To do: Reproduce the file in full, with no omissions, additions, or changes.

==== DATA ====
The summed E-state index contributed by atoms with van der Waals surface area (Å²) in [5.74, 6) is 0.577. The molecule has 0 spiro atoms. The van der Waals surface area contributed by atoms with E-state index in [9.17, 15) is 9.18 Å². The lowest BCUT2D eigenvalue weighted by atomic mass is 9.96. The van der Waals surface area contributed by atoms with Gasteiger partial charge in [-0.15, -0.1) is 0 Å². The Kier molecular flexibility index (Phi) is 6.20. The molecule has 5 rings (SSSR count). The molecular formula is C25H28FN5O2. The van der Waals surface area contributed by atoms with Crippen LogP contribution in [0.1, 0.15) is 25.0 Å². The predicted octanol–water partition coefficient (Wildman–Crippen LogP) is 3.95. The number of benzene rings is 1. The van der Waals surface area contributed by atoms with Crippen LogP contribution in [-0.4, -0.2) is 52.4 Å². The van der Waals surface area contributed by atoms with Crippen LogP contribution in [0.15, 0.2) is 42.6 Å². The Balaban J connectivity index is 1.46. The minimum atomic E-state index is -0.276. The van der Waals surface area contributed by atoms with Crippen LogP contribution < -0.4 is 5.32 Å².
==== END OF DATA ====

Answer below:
The summed E-state index contributed by atoms with van der Waals surface area (Å²) in [5.74, 6) is 0.577. The molecule has 0 spiro atoms. The van der Waals surface area contributed by atoms with E-state index in [9.17, 15) is 9.18 Å². The lowest BCUT2D eigenvalue weighted by atomic mass is 9.96. The van der Waals surface area contributed by atoms with Gasteiger partial charge in [-0.15, -0.1) is 0 Å². The Kier molecular flexibility index (Phi) is 6.20. The molecule has 5 rings (SSSR count). The molecular formula is C25H28FN5O2. The van der Waals surface area contributed by atoms with Crippen LogP contribution in [0.1, 0.15) is 25.0 Å². The predicted octanol–water partition coefficient (Wildman–Crippen LogP) is 3.95. The number of benzene rings is 1. The van der Waals surface area contributed by atoms with Crippen LogP contribution in [-0.4, -0.2) is 52.4 Å². The van der Waals surface area contributed by atoms with Crippen LogP contribution in [0.15, 0.2) is 42.6 Å². The Balaban J connectivity index is 1.46. The minimum atomic E-state index is -0.276. The van der Waals surface area contributed by atoms with Crippen LogP contribution < -0.4 is 5.32 Å².